Domestic hate groups, not Islamic fundamentalists, may be the source of the recent anthrax attacks.
"Top FBI and CIA officials believe that the anthrax attacks on Washington, New York and Florida are likely the work of one or more extremists in the United States who are probably not connected to Osama bin Laden's al Queda terrorist organization," according to the Washington Post.
The Guardian, a British newspaper, reported that "Neo-Nazi extremists within the US are behind the deadly wave of anthrax attacks against America, according to latest briefings from the security services and Justice Department."
Survival and militant hate groups support other groups who war against the government, the Guardian article said.
According to the Guardian, the Aryan Action Web site praised the Sept. 11 attacks, saying, "Either you're fighting with the Jews against al-Qaeda or you support al-Qaeda fighting against the Jews."
Billy Roper, a Neo-Nazi leader, posted a Web site message on Sept. 11 that read, "Anyone who is willing to drive a plane into a building to kill Jews is all right by me. I wish our members had half as much testicular fortitude."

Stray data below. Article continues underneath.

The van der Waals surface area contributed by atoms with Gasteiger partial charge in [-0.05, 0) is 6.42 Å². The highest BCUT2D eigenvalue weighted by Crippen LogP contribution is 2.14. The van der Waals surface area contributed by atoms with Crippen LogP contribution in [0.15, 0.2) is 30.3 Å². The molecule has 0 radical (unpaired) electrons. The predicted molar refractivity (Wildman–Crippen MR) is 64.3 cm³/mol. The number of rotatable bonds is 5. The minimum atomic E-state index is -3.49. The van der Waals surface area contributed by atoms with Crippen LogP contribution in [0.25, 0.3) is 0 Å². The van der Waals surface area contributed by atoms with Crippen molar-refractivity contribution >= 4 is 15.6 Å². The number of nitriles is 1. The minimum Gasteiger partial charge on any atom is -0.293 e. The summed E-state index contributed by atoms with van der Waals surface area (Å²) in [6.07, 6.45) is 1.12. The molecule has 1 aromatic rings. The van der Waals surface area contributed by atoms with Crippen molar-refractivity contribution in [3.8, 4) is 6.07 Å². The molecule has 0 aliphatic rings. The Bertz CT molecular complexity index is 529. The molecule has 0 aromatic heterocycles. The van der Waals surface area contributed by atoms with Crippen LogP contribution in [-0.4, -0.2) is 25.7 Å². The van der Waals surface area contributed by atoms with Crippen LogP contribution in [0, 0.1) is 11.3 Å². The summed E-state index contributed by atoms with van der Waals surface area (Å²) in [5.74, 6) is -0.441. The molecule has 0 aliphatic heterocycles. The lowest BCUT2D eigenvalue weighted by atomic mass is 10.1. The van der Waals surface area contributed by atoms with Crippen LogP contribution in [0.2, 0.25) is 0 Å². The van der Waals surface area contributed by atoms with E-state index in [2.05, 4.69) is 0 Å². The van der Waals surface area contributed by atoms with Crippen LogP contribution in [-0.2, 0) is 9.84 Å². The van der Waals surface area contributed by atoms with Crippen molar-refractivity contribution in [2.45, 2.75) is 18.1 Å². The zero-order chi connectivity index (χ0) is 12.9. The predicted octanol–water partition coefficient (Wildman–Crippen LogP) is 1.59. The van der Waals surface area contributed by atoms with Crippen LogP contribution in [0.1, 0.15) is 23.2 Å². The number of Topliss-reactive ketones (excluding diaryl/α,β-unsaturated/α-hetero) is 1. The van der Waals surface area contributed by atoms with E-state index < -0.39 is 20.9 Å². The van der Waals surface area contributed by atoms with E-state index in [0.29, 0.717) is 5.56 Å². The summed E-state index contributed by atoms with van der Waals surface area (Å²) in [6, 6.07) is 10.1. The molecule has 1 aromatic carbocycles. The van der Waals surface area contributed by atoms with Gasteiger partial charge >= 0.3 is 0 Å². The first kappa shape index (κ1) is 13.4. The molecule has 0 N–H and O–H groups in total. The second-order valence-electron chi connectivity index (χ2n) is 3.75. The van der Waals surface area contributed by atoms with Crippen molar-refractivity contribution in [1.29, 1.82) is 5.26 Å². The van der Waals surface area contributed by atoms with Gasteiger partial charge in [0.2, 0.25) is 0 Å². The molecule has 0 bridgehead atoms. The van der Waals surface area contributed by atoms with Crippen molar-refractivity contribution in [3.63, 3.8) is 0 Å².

"We may not want them marrying our daughters, just as they would not want us marrying theirs," Roper wrote on the site. "We may not want them in our societies, just as they would not want us in theirs. The enemy of our enemy is, for now at least, our friend."
In Europe, links between Neo-Nazi groups and Arab extremists are common, according to the Guardian.
Mark Potok of the Southern Poverty Law Center said Neo-Nazis and Islamic militants "see the same enemy: American culture and multiculturalism."
Robert Parham is BCE's executive director.